< NUSANTARA - art & technology
The Southeast Asian Art File

art & technology

Why is the link so weak in Singapore? Singapore's rush to make itself a "global city for the arts" is matched only by its blindspot there seems to be towards "art" as a category of exploration of technology. At the same time millions are spent on Singapore One, and entirely new and pioneering highspeed network that will connect all of Singapore. But don't let artists into that!

Art in Singapore is painting, maybe sculpture. It prizes the object, the unique, the mythical artist as creator.

Does that matter?

In a city where so much is displaced, temporary, where the fabric of society has never really existed, much less been displaced and mediated out of existence only recently, perhaps we should revive the cult of the art object. We should revel in particularity, in luxury.

Anyway! A place for notes and random jottings on this subject.

EMAIL your thoughts.


For example, this, an email sent out to a group of friends in Singapore who have mentioned having some interest in this question

This is a little email update on efforts to stimulate the convergence of art & technology in Singapore over the last couple of months. Many of you were involved in discussions about outfitting the Substation with a Digital Art Lab a couple of months back. Others of you may have participated in recent discussions on the National Digital Art Competition organized by NCB. I hope that email messages like this can help to keep a conversation going, no matter how interrupted or tenuous, on the subject of art and technology in Singapore. If you would rather not receive messages like this in the future, please drop me a note and I will take you off the list. If there is enough interest I will set us up on a majordomo so we can have a proper automated mailing list. Until then use your control-R to reply to everyone if you have questions, comments, something to contribute, whatever.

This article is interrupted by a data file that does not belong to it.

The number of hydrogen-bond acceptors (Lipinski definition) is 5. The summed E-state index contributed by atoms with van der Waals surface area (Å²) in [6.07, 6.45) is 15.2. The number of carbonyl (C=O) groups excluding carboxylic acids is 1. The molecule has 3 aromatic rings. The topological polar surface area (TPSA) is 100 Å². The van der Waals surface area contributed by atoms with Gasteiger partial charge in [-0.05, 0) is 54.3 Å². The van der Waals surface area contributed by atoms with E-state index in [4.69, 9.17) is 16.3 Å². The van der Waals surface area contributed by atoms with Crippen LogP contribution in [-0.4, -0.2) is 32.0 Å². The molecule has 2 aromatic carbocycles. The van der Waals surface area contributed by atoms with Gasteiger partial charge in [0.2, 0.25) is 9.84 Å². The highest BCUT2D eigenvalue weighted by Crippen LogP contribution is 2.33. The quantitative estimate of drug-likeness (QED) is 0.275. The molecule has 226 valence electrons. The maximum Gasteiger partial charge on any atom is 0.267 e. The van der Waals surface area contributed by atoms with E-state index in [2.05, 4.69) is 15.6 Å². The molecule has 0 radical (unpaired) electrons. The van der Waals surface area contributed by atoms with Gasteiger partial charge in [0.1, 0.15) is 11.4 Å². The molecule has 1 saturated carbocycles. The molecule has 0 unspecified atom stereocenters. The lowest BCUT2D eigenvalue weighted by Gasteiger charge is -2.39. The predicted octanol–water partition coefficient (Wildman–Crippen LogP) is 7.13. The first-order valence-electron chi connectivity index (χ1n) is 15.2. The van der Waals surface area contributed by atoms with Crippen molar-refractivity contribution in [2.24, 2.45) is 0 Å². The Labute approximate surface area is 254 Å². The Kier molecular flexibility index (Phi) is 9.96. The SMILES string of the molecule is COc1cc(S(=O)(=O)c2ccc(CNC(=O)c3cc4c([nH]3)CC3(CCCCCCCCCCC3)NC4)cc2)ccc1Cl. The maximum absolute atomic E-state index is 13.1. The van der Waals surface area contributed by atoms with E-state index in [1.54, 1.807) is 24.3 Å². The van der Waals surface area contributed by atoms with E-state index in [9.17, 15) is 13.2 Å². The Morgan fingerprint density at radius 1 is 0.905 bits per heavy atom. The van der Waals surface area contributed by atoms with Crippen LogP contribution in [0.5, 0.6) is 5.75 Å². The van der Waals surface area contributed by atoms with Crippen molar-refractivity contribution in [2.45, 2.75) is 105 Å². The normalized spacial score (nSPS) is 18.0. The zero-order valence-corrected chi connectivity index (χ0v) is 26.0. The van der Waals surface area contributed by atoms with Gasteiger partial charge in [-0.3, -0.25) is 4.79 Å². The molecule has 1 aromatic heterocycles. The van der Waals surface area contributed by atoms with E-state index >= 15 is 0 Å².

Three developments recently:

National Digital Art Competition
========================

The NCB has organized a National Digital Art Competition. It has been organized by the IT Culture Promotion division of the NCB, aimed at achieving the following stated goals :

To stimulate awareness of digital art.
To promote the use of computers as a digital art medium for artistic and creative expressions.

Its main thrust is popular rather than at the professional or "serious" artist. There are sections for children and students, and themes to follow. The adult one is "Singapore in the Next Millenium". Digital art is rather narrowly defined to mean 2-D images created on the computer, and there are pretty restrictive rules on the use of photographs, video images or scanned input.

It is a wonderful first step of course, but I think it is quite revealing that even this contest purveys a very limited definition of art, "protecting it" from the possibilities afforded by technology. The judges are drawn from the educational institutions, with Lin Hsin Hsin as the artist represented. There *is* an awareness among the organizers that to be meaningful a digital art contest would need to include multimedia art. Hopefully next year we will see movement in that direction. As a first step along the road to synaesthesia contestants are encouraged to add a midi file to the disk with their digital painting.